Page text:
Students launch #PisoParasaLaptop, other fundraising initiatives to buy laptops for online classes

August 4, 2020 - 7:07 PM
Image by Sasin Tipchai via Pixabay

Fundraising initiatives for laptops and other devices for distance learning circulated online amid the looming opening of classes this month.

The Department of Education previously announced that the opening of classes for the school year 2020 to 2021 is on August 24, amid the widespread safety and financial concerns caused by the worsening COVID-19 pandemic situation.

Education Secretary Leonor Briones said they would follow an online blended approach which include learning through radio, television, online platforms and modules.


Just a few weeks before classes started, some Filipino students from elementary to tertiary schools sought for donations on Facebook and Twitter under the hashtag #PisoParaSaLaptop.

The funds coursed through digital wallet apps or other online banking platforms will be used to purchase secondhand laptops for their online classes.

Some accounts were only created for the purpose of raising funds for their device while others also sought financial and medical support for their sick relatives.

Other hashtags used for these individual fundraising initiatives are #PisoParaSaOnlineClass and #PisoParasaTuition.

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Other means to fund laptop needs

While these students took to social media to seek for monetary donations, a college student was recently featured in GMA’s magazine program “Kapuso Mo Jessica Soho” for reportedly selling intimate photos and videos of him on Twitter so that he can buy a laptop for his education.

This feature titled “Ang Pangarap kong Laptop” then caused online stir with some online users condemning the lack of provisions from the national government.

Others claimed that this is also a practice in other social networking sites.

Meanwhile, other students turned to online selling to finance their laptops.

Other donation drives

To help address the students’ financial woes and lack of gadgets, some government officials, institutions, organizations and personalities also launched donation drives.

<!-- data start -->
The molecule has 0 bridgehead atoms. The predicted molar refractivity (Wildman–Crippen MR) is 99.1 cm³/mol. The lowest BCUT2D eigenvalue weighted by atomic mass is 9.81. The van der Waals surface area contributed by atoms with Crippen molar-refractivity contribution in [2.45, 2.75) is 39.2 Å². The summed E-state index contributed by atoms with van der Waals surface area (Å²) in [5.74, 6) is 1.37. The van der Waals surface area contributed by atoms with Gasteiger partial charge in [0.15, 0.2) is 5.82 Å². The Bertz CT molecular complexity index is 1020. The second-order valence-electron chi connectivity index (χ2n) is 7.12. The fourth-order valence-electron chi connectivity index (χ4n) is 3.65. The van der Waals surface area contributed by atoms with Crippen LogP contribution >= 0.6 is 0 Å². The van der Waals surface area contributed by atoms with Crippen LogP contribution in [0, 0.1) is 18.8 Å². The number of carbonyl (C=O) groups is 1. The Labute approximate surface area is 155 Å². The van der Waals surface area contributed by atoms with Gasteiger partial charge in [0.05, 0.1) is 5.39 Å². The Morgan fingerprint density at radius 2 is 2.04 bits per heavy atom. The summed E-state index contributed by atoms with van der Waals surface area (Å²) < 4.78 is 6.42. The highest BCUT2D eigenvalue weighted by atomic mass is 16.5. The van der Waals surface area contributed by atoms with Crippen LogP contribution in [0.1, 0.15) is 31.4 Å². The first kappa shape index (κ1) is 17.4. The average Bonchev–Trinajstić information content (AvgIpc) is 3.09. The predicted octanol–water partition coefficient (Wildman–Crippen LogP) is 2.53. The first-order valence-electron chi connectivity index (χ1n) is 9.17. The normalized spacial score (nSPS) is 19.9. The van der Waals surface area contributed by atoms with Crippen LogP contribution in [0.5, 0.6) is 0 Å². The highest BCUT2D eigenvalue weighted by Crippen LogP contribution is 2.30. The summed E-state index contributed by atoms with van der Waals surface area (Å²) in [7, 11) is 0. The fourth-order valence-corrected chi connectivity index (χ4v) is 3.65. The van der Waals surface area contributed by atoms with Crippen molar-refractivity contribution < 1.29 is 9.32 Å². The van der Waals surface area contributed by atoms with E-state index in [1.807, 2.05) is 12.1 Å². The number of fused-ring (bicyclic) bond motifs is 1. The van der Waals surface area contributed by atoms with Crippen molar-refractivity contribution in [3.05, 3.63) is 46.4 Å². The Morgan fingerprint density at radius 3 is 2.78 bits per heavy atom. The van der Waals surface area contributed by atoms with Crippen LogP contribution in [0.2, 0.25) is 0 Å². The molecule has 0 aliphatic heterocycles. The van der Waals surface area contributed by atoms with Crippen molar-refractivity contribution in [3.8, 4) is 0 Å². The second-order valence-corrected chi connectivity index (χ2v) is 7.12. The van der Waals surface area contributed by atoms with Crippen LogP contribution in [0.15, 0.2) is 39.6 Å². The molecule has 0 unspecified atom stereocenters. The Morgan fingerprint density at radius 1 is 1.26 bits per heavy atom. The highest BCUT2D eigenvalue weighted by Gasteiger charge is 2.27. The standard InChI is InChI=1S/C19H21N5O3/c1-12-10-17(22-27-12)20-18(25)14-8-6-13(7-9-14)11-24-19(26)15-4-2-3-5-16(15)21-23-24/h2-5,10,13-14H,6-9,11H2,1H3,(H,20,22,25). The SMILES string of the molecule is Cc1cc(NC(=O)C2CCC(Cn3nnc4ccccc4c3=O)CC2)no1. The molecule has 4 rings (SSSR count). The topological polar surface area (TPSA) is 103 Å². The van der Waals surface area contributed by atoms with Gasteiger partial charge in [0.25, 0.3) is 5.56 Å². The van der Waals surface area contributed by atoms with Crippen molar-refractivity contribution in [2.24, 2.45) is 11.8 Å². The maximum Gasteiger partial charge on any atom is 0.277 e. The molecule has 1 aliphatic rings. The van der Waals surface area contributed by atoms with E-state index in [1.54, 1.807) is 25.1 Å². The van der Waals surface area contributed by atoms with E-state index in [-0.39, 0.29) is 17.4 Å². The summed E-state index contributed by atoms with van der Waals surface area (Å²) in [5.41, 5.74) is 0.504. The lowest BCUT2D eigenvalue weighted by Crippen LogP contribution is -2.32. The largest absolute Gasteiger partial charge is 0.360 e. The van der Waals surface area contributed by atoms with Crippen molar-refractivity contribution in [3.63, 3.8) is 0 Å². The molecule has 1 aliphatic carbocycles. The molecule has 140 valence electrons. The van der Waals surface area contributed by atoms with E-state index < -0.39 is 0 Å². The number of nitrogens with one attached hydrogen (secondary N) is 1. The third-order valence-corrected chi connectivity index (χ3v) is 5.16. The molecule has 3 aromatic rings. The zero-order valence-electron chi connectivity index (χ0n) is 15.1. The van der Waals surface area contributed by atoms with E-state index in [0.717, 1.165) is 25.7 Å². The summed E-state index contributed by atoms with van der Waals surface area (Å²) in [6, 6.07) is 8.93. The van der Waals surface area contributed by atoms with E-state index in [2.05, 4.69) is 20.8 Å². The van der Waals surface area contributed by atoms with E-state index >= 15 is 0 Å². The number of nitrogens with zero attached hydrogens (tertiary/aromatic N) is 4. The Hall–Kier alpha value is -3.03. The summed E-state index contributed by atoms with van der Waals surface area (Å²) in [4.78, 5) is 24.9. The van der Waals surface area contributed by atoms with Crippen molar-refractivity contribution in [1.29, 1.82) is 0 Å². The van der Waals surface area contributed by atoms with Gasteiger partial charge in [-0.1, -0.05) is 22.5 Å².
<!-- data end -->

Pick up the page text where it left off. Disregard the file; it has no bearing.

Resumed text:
Vice President Leni Robredo with the help of veteran journalist Ed Lingao gathered donated gadgets to be given away via Lingao’s “The Laptop Project.”

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Pasig City Mayor Vico Sotto also previously raised funds to buy laptops for students within his jurisdiction.

In the past months, Heart Evangelista also gave away tablets to deserving students through her social accounts.

The University of the Philippines, meanwhile, also sought donations on Facebook for its scholars under the hashtag #KaagapayUP.

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Aside from gadgets, initiatives to gather ream of bond paper and printer ink for the modules of students were also launched under the “Bond paper mo, module ko” or “Bond paper/ink mo, module ko” project.

Academic freeze

DepEd implemented the Basic Education Learning Continuity Plan for blended learning and distance learning as the alternative learning method to help prevent viral transmissions among students and teachers.

Since the start of the lockdown last March, various youth and student organizations across the country had been calling for the suspension of online classes, tuition refunds and recently, an “academic freeze”” until mass testing is effectively carried out.

No promises to fund blended learning

In nearly all his national addresses, President Rodrigo Duterte had been telling the public that the government doesn’t have money for COVID-19 response, including provisions for the BEL-CP.

During a briefing last June 15, Duterte said that he will still look for money to purchase radios priced at P300 for students in far-flung provinces.

Such a pronouncement, however, contradicted the Department of Budget and Management’s budget tracker for COVID-19 provided by the now-expired Republic Act No. 11469 or the Bayanihan to Heal As One Act.

As of June 30, two allocations were released to the DepEd—P8,134,411,000.00 and P2,776,709,000.00—to be used “to cover funding requirements for the implementation of the Basic Education-Learning Continuity Plan.”

Last July, the DepEd also planned to tap the local government’s special education fund (SEF) for its learning continuity program.

During the Fifth State of the Nation Address, Duterte announced that he will not allow the “traditional face-to-face” educational approach until a vaccine for COVID-19 is made available.

“Until the COVID-19 vaccine is available, I will not allow the traditional face-to-face teaching or learning unless [all] risks of exposure to sickness are eliminated. I cannot and will not put to risk the health and lives of our students and teachers,” Duterte said.

However, prior to this, on July 21, he approved limited face-to-face classes in areas considered low-risk of COVID-19 transmissions.

Briones said that these on-site settings would still be limited and would strictly comply with the minimum health protocols.

Last week, Duterte also said he was considering allowing the opening of schools within the last quarter of the year.

In view of this, latest reports said the Inter-Agency Task Force for the Management of Emerging Infectious Disease is expected to decide on the opening of schools during its next meeting.